On Mental Health
I had my first anxiety attack when I was 17.
To this day, I remember so clearly what had set it off: I saw a girl from my class. Let me make myself clearer: I saw a girl who had been bullying me all year because she didn't feel I deserved to be editor-in-chief of my high school newspaper, (despite the fact I worked so hard for it since my first year of high school and she didn't) and I happened to see her in the parking lot at school after stressing about a disagreement over what article should go on the front page. I'm sure there were a billion other factors at play that day - it was senior year, I had been stressing about SAT scores, final exams, my parents' expectations, etc. But for some reason, seeing her specifically made me seize up in terror. I could feel my lungs restricting and I couldn't take deep breaths. I could feel my heart racing but I did nothing to warrant that. At the time, I had no idea what was happening to me, only that after my best friend, Jen, helped removed me from that situation, I could feel myself calming down a bit.
My family moved a lot when I was growing up and there were times in my life my family and I didn't have health insurance. Knowing as a kid that any illness could potentially make you a huge financial burden on your family, you learn to just not say anything about pain or sicknesses unless you feel like you're actually dying. Maybe that's why I didn't say anything to my parents and I downplayed the incident to Jen when she checked up on me the next day. "I'm fine now, so obviously it must have been nothing."
I can't really tell you much about the next anxiety attack that happened because they all came when I was in college and eventually they started to blur together. College was hard. I had a boyfriend but we were clearly very mismatched for each other. I had a core group of friends but they brought out a very toxic side of me that I'm not proud of - not necessarily because they were toxic people themselves but I honestly felt I had to put on a specific face to stay in the group. People expected me to be a certain way and I hated disappointing people. I jumped through hoops and sacrificed my mental health in order to maintain my status among my peers. Sad to say, I wasn't even good at it. My senior year of college was my worst. Everything I tried to hold together completely fell apart and I spiraled into a cycle of anger and guilt. The anxiety attacks happened almost every day. I knew I had to do something to change.
After I graduated college, I got my first job on a political campaign. I ditched the people who brought out my negative side and made a whole new group of friends who were supportive, caring and open-minded. No more anxiety attacks and I thought I was better. I thought that whatever freak thing that was happening to me in college was just because I was unhappy and it's never happening again.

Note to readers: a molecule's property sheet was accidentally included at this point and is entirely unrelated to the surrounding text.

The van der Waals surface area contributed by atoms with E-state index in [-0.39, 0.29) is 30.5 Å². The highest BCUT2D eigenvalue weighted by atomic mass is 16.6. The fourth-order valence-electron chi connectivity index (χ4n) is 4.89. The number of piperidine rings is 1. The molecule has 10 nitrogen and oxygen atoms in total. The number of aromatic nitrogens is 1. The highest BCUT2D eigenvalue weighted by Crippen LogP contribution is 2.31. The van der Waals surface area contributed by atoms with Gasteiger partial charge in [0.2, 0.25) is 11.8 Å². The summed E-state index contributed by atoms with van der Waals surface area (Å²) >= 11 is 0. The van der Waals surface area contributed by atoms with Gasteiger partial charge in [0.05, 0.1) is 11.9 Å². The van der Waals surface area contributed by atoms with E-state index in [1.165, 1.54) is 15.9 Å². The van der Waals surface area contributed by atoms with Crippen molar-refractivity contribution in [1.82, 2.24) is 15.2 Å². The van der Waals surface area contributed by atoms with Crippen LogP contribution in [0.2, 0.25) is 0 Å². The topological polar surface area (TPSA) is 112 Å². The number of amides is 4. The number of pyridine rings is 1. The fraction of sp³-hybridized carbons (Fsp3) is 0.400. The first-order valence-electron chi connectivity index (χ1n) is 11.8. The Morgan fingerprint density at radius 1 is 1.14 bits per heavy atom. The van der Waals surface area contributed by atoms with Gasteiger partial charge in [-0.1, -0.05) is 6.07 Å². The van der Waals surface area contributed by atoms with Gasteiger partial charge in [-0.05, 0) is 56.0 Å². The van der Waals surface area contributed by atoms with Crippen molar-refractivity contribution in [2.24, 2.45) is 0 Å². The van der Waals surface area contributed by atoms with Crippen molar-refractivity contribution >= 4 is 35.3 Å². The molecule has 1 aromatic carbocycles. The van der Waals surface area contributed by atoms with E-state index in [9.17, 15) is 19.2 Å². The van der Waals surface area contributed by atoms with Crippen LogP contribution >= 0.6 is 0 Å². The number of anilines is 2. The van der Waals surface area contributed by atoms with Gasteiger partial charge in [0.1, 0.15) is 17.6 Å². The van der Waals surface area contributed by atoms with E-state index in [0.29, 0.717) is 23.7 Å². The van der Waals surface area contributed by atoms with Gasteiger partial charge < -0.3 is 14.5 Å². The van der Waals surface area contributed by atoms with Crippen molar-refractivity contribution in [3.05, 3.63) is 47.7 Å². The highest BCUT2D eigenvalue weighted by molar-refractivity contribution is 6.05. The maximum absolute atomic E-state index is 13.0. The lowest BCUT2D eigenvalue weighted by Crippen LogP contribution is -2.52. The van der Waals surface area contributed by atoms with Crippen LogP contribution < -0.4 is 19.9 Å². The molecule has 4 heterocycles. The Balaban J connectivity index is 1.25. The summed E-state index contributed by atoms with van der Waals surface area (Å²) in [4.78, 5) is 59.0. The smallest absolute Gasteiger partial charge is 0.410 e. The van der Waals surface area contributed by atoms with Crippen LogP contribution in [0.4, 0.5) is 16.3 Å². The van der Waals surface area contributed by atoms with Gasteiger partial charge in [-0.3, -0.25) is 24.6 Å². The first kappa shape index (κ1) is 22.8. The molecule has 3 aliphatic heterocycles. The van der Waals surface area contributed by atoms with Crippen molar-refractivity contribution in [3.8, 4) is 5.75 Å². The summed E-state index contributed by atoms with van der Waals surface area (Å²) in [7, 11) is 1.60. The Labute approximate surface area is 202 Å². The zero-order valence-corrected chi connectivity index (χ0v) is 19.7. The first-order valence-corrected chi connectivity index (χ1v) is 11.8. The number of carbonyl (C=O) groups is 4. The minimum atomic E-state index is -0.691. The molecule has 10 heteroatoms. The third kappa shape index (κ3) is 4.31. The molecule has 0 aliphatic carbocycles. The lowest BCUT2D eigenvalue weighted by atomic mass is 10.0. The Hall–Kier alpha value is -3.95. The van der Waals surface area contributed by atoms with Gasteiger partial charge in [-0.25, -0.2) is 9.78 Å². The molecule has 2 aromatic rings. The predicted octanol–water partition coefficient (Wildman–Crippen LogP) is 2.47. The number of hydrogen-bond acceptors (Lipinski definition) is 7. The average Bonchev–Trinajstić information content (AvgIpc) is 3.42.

After the campaign ended, I got a job at a trade association where the working environment was awful. The daily anxiety attacks started again. Luckily, I had more resources now to combat the issue. I had health insurance that covered mental health and I was a lot more open to seeing a therapist than I was in school. At a friend's suggestion, I saw my first therapist.
I honestly wish I could have gone sooner.
After I described the symptoms to her, she said, "It sounds a lot like you're having anxiety attacks to me." I was stunned! I finally had a name to that awful feeling in my body. Instead of feeling bad for myself, I just felt relieved. If there's a name for it, it's obviously because enough people deal with it, meaning I'm not alone.
I feel so grateful that I had a support system of people in place who encouraged me to seek therapy or counseling but I know that not everyone has that. Like I said earlier, I was always worried about being a burden on others -whether emotionally, financially, or mentally, which was why it took so long for me to seek professional help. After so much encouragement from others, I went to therapy and not only did I receive mental tools to deal with my anxiety attacks, I became a better friend, a better girlfriend, and a better person. It made me realize that I was burdening myself and others by not seeking help.
Jen told me that once I sought help, she was able to be a better friend to me. Before, I would call her in the middle of my anxiety attack and tell her everything I was feeling in an incoherent, stream-of-consciousness, and nonsensical way. She would try to help me calm down but frankly, when I'm like that, there's really no getting through to me. After talking with a therapist, I realized that when I'm anxious and overwhelmed, talking about it to someone during my anxiety attack actually ends up getting me more worked up instead of calming me down. I learned to use coping tools to calm myself before jumping on the phone with Jen and let her know how I'm feeling. Jen said that it's helped her be better at helping me. It's a good feeling knowing that my being better is helping others be better.
The reason I'm writing this post today is because I want to help de-stigmatize mental health. A lot of people have been coming out and talking about their mental health statuses and I think it's a good thing. It took so long for me to talk to a professional about my issues because I never thought of myself as someone who needed "help," nor am I the type of person to ask for help of any kind, mental or otherwise. It wasn't until I went to therapy that I realized how badly I needed it. I am eternally grateful for the support I had to get the help I needed. Like I said, it's not something everyone has so I consider it such a privilege. I want all of my readers to know that if your going through something, I hear you, I feel you, and you are not a burden. It's not wrong to seek help and you're not alone.